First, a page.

Make Sure Your Team Knows the Client

One of the most significant barriers between the customer and the development team is the communication barrier. Good old mature development methods such as Rational Unified Process had the whole discipline and the designated role responsible for establishing clear and effective communication with stakeholders. Unfortunately, many Scrum teams that aren’t familiar with full-scale requirement management struggles to communicate stakeholder unless the stakeholder takes responsibility to establish the connection. That may be convenient for the team and look “scrummy” (oh, our client is agile as well!) but, in fact, demonstrates the lack of cross-functionality and dramatically limits the possible client base for the team.

When it comes to communication with stakeholders, I like to use Dale Carnegie’s quote about fishing: “Personally I am very fond of strawberries and cream, but I have found that for some strange reason, fish prefer worms. So when I went fishing, I didn’t think about what I wanted”. He is absolutely right. To establish effective and efficient communication, we must use the stakeholder’s language, and we must discuss things that are appealing to the stakeholder.

First of all, we must know the stakeholder.

Start from simple things:

1) What is the stakeholder’s name? It would help to address him or her properly. Successful communication starts with the appropriate greeting and respect demonstrated from the very first minute of conversation.

2) What is his or her schedule? It would help to initiate communication when it is convenient for the stakeholder. When it comes to an international contract, timezone and daylight saving time rules also become essential.

3) What is stakeholder responsibility in the business? It would help us to ask the questions that the stakeholder can and is allowed to answer. It would also help us to use the problems related to stakeholders to engage him or her into the conversation.

Doing these three simple things would help facilitate a friendly attitude of the stakeholder to the team.

Next, to facilitate communication, we need to learn a stakeholder’s language. I don’t mean English or French; it is too evident. The language that we use comes from many things – what we are doing, whom we communicate with, where we grew, and what education do we have.

Collect vocabulary and conversation patterns from professional forums, media, and books related to stakeholder’s responsibility.

Carefully review cultural patterns and anti-patterns to be used. The last thing that you want is to offend your client accidentally.

Watch education videos and on-line courses designed for people like your stakeholder.

For long-lasting relationships with the client, such research must go even deeper. Learn personal preferences, everything from hobbies to religious affiliation, and be ready to keep side conversations. It helps a lot to build personal trust.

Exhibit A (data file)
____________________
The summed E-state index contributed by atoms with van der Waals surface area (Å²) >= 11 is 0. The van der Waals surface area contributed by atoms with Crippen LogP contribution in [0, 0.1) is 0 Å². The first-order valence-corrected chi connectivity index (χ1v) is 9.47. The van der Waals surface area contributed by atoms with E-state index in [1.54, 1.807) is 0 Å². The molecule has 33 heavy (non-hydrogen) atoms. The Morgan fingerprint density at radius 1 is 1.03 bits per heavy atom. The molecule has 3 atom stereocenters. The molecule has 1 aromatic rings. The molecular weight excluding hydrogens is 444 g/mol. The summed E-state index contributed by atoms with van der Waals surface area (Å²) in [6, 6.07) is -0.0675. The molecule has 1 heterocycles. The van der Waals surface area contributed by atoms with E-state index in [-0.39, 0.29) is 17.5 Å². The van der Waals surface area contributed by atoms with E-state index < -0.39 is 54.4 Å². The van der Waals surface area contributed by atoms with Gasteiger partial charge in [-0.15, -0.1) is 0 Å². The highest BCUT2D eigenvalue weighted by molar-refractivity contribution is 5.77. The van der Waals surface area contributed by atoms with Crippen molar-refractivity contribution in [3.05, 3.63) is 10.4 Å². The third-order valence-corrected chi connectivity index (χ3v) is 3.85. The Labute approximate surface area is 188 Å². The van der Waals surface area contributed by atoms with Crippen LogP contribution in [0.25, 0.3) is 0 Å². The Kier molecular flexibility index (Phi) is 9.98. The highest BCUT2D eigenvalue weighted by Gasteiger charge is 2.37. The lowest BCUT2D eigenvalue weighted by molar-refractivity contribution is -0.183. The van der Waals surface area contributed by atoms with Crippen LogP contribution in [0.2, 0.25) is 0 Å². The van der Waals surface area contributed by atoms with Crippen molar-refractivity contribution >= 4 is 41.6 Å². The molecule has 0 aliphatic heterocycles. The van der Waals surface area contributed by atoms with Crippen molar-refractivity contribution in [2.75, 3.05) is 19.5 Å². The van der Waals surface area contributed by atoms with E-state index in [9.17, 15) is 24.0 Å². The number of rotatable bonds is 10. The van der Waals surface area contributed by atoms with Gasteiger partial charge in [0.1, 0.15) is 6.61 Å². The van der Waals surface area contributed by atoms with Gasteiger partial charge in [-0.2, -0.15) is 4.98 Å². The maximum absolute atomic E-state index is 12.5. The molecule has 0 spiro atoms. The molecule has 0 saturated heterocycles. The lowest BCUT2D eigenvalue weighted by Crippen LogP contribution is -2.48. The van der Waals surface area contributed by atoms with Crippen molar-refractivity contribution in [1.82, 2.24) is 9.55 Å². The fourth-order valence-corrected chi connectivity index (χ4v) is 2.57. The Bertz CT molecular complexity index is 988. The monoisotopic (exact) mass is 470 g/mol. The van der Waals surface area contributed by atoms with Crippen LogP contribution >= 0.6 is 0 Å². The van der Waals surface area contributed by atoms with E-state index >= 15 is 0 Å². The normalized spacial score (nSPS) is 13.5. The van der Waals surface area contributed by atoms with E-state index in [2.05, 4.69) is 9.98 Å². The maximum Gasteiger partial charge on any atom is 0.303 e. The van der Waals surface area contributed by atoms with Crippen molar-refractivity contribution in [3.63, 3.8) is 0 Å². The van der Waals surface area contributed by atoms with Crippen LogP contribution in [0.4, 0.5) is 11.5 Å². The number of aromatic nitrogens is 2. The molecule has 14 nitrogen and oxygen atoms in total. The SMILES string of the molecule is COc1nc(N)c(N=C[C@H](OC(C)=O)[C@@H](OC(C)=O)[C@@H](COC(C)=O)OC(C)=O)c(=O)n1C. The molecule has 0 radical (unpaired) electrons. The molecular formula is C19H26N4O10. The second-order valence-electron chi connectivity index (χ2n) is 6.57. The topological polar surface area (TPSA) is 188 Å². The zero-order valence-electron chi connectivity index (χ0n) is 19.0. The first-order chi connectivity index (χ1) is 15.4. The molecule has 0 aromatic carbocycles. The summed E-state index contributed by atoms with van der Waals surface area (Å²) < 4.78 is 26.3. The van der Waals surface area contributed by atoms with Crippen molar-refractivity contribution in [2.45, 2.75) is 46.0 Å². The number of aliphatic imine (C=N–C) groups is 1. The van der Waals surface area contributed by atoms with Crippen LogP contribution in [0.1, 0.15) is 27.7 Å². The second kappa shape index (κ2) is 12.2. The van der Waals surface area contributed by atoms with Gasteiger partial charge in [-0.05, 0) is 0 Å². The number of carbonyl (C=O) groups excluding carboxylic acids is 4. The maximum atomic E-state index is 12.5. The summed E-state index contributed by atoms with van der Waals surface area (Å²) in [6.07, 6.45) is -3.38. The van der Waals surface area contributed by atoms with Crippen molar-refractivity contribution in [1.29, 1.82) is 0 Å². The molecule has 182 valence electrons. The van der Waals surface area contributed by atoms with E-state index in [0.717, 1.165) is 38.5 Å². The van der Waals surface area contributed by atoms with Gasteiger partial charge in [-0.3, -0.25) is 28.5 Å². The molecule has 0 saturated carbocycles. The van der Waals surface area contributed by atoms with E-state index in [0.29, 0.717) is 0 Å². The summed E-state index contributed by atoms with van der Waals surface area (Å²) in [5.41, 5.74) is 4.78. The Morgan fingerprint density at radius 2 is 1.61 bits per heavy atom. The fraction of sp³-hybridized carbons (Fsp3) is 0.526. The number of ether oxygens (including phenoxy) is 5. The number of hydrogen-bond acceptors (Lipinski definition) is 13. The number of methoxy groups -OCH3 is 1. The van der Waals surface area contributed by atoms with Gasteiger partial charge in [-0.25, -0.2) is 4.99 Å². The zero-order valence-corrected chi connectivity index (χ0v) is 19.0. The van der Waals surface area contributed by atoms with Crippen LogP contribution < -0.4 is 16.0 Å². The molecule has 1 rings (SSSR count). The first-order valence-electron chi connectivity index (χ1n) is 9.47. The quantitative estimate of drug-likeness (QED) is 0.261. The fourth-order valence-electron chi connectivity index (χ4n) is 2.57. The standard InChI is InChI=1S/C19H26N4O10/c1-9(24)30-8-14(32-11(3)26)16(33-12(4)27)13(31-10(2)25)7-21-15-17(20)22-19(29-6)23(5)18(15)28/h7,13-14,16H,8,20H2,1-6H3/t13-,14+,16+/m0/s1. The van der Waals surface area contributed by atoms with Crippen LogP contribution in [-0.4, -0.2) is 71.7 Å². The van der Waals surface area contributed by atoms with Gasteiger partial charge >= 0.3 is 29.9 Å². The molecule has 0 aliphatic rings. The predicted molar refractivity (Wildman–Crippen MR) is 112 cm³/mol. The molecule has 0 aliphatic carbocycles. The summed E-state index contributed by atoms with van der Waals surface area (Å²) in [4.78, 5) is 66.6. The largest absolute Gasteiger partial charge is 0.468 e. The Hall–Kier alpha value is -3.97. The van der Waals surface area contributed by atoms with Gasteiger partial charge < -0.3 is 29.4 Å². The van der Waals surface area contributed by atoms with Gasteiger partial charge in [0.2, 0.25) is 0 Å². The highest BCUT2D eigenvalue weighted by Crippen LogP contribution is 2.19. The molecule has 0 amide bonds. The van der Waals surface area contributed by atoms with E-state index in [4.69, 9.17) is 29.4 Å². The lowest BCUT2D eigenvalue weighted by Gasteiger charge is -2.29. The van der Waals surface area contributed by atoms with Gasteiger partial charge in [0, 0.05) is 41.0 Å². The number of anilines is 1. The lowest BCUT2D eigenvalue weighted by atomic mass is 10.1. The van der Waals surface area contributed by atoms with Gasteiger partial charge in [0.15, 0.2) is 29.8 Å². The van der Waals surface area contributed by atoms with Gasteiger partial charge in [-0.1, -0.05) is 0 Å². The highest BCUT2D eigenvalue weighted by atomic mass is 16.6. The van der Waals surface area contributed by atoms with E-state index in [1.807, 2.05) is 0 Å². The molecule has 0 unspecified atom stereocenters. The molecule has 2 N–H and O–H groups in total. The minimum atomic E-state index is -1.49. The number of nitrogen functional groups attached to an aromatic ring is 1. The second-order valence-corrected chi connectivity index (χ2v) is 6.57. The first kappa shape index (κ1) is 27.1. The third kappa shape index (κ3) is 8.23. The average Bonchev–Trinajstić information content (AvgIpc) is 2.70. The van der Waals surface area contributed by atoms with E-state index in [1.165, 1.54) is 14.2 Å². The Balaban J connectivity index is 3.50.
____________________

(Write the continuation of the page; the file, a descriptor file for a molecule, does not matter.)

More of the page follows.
I also have to mention a few mistakes that many scrum teams make regarding product ownership.

1) “Delivering value is enough to establish and keep relationships with the customer.” It might be right for the very limited number of cases, where the stakeholder is the sponsor of the project. At the corporate-level, stakeholders are often disconnected from the project sponsors. They have no personal engagement and no personal interest in the project. The product owner sometimes should demonstrate outstanding communication talents to engage and motivate such disconnected stakeholders for the sake of the project’s success. Knowing the stakeholders and speaking their language helps a lot.

2) “Scrum does not need business analysis” (or, even worse, “it was a mistake to include product owner role into Scrum”). The fact that the whole team must be involved in backlog management does not mean that the developers alone can run requirements management effectively and efficiently. The proper communication with the stakeholders and processing of raw information require completely different skills set and personal characteristics if we compare to what constitutes to be a good developer. Most people cannot do both jobs equally well. I would say the right opposite. If your team can work with rudimentary requirement management, without having a qualified analyst on the board – your projects aren’t challenging enough and aren’t complex enough to apply an empirical framework like Scrum (think of “simple” zone on Stacey matrix).

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